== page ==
Spring Awakening is basically a day of open culture in Dublin 1. It happened on the 16th of April and I'm glad I had the opportunity to step inside some of Dublin's best kept secrets, celebrating this city's heritage and sense of culture. There were so many activities to experience: tango lessons (which I didn't attend because there was no free Argentinean food included), workshops, gigs, guided tours, Georgian architecture porn, all things James Joyce... Obviously, I couldn't have done everything (or maybe I could if I woke up earlier...) but I did the best to enjoy what this postcode has to offer.
The first place I went to was The Hugh Lane Gallery. A free guided tour took me to a temporary litography exhibition, made me marvel at a plethora of Impressionist wonders, introduced me to a few modern art iconic pieces on display... What struck me the most, however, was Francis Bacon's Studio. So messy and inspiring! I love Bacon's work - his emotionally charged, raw, disturbingly bold paintings always made me wonder what's the story behind them. Maybe it's just instinct. Or intimacy. Either way, I can relate to such imagery. Next stop: Belvedere House.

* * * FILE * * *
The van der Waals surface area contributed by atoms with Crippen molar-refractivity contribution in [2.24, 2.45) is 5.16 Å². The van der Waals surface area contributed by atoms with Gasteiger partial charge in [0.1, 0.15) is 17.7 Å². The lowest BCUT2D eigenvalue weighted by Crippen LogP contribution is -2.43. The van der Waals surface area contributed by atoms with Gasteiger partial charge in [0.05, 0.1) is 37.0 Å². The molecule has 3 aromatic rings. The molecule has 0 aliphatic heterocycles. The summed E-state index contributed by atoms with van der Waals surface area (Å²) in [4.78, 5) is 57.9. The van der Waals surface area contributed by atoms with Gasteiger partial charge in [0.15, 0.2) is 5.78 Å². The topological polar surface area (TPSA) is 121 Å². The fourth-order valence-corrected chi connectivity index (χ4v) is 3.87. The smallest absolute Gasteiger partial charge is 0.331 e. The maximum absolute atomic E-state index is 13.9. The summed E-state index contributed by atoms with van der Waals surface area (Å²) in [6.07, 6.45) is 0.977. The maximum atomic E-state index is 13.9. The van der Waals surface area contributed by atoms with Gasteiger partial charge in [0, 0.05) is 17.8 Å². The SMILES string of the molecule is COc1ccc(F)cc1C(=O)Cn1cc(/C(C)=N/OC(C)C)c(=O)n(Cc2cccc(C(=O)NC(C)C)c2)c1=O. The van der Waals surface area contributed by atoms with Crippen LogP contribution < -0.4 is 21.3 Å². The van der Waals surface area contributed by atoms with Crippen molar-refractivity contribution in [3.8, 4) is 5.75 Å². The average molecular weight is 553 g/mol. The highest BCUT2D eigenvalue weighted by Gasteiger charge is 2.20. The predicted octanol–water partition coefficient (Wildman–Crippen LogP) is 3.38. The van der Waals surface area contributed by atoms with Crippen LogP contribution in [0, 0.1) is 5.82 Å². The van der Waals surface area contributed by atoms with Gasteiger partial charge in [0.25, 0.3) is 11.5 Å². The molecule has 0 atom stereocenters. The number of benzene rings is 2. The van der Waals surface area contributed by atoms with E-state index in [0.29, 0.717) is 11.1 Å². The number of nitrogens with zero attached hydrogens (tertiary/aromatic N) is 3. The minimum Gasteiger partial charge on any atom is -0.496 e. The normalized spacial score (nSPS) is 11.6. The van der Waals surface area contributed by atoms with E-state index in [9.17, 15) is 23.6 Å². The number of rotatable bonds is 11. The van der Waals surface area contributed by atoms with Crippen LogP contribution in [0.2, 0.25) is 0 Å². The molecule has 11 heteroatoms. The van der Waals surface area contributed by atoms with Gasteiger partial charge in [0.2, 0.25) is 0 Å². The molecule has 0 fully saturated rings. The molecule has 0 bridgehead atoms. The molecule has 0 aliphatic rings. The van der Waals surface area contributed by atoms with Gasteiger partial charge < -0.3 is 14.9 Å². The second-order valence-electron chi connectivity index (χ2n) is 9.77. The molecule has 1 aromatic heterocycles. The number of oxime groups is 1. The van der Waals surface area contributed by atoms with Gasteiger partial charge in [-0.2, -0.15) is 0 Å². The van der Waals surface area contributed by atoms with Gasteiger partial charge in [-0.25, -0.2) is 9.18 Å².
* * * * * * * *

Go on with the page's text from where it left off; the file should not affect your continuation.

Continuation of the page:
Belvedere House didn't let me down. In fact, I was astonished at this magnificent Georgian masterpiece where James Joyce himself studied between 1893 and 1898. I'm a sucker for beautiful interiors and I've always wanted to visit this impressive house and its jaw-dropping interiors but usually it's closed to the public. As you can imagine, I couldn't possibly miss this open day to view a house that I would certainly (try to) buy if I won the Euromillions. Great Denmark Street, you harbour a fucking treasure!
I walked down North Great George's Street to see what was going on at the James Joyce Centre. Again, I was not disappointed with this cultural institution. Plus, free entrance! James Joyce devotee or not, you will find yourself curious and intrigued about the man who wrote a book you didn't even read. I am particularly interested in his love story with Nora Barnacle - their letters would make priests and pornographers blush! In case you're not a Literature enthusiast at all, Joyce's death mask is still pretty worth a visit anyway.
Before going home, I knocked on Hillsboro Fine Art Gallery's door. That was right after I popped in Dublin Writers Museum for Neil O'Shea's performance at 6pm. Founded in 1995, Hillsboro Fine Art is a contemporary gallery widely recognised. There were free hardback Hillsboro publications for all attendees and a lot of artwork to stare at. Irish artist Gwen O'Dowd was there to welcome whoever wanted to take a look at her paintings. Next stop: feckin' Aldi so we're done here.